Blenheim was followed by the conquest of southern Germany as Bavaria was “taken out”. After both the battle and the subsequent retreat to the Rhine, most of the Franco-Bavarian army was no longer effective. French forces were not to campaign so far east again until 1741. The major fortresses of Ulm, Ingolstadt and Landau fell before the end of 1704, although Landau put up a long resistance that cost many casualties, while in the Moselle valley, an invasion route between France and Germany, Marlborough captured the key positions of Trier and Traben-Tarbach after forced marches across the difficult terrain of the Hunsrück mountains. Marlborough had destroyed the image of French military superiority, achieving far more than William III had managed. He also helped for a while to make land warfare popular in British opinion and, in the long term, made it less unpopular. With the exception of 1702 and 1711, expenditure on land forces during the War of the Spanish Succession was greater than that on the navy, and this reflected political commitment to war on the Continent. The short term was of particular benefit to Marlborough, for Parliament provided the funds with which in Oxfordshire he built a major palace named after his great victory, a reward not granted to previous generals.
Marlborough won other battles, but none had the dramatic impact of Blenheim, in part because that victory had ended the danger of the anti- French alliance collapsing. Marlborough also found that victory did not end the difficulty of obtaining co-operation among the Allied forces, and this, combined with differences in military and diplomatic strategy among the political leaders, especially Dutch caution, made his task very difficult. Marlborough’s plan to invade France up the Moselle in 1705, and capture Thionville and Metz, had to be abandoned due to lack of German support and because Villars took up a strong blocking position at Sierck. Instead, Marlborough transferred his forces, to campaign skilfully, but without any great victory, in the Spanish Netherlands. Tricking and out-manoeuvring his opponents, he passed through the Lines of Brabant, the strong French system of field fortifications, near Tirlemont. Although he then won a cavalry engagement, in which he was nearly killed, at Elixheim (18 July), Marlborough was prevented from exploiting his success by Dutch caution, and on 18 August the Dutch refusal to fight prevented a major battle with Villeroi on the Yssche. This was one of the might-have-been battles that are so easily overlooked. Villeroi had been out-manoeuvred and was in a poor position. Had Marlborough been successful, he might have been able to start pressing on the French frontier defences the following year. The limitations of coalition warfare were clearly displayed.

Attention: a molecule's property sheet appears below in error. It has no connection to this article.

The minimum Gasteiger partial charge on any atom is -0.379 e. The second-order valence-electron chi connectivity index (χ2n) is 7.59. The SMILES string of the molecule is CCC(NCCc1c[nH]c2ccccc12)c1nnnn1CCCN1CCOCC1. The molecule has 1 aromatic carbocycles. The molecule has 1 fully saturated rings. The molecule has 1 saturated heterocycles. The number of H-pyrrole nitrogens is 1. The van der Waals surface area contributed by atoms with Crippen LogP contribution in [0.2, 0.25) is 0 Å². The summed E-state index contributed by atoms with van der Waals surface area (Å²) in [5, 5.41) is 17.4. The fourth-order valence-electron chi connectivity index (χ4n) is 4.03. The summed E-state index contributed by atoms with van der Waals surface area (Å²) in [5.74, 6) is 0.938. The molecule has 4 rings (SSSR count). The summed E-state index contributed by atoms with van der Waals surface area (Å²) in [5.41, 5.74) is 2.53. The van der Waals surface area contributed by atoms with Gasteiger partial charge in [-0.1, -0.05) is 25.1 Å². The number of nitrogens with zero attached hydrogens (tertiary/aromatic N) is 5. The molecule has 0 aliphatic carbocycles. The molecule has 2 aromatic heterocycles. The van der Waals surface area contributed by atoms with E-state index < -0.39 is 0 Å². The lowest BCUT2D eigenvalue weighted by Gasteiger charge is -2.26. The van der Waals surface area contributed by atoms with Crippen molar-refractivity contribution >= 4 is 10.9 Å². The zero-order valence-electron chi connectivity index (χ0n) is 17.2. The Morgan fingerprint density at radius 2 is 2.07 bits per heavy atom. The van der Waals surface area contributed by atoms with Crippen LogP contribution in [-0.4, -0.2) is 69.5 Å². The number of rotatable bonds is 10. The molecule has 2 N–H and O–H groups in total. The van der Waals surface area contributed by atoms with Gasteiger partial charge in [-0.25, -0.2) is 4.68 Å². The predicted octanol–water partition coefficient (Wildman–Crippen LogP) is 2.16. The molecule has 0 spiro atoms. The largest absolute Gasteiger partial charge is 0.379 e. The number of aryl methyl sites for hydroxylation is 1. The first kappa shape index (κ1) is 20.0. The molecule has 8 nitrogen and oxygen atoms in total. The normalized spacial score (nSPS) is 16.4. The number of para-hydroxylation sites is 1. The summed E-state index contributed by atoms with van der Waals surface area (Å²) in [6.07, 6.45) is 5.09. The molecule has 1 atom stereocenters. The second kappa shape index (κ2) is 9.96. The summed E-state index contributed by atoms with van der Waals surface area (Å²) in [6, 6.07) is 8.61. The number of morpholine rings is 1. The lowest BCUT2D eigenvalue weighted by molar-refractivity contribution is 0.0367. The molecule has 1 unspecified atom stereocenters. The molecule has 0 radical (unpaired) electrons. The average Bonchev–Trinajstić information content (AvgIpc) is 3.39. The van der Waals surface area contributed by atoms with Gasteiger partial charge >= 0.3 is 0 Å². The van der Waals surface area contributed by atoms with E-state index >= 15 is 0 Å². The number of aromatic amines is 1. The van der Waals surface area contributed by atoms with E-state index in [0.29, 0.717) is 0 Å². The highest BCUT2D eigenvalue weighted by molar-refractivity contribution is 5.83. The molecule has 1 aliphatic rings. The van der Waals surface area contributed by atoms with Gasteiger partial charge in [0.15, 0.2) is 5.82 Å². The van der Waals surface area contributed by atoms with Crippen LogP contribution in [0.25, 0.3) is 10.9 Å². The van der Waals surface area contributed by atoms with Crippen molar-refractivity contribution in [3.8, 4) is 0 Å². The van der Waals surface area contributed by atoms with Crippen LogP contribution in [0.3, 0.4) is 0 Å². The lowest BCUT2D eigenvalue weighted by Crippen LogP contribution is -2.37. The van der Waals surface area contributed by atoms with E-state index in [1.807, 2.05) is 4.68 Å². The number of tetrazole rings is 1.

Nevertheless, already in July 1705, Marlborough had regained Huy, lost the previous month. By gaining control of the Meuse below Namur, and, in 1702-3, the major fortified positions in the pivot between the Spanish Netherlands and Germany, Marlborough had won the Grand Alliance an important strategic advantage. The French would not be able to threaten the United Provinces from Germany, as they had done in 1672. From 1705, the Spanish Netherlands and the French borderlands were the centre of British military activity north of Spain. This move of emphasis from Germany also reflected the greater ease of obtaining supplies in the Low Countries, both from Britain and locally, although in 1706 Marlborough initially planned to march to Italy in order to support Eugene, a daring and, in some respects, foolhardy scheme.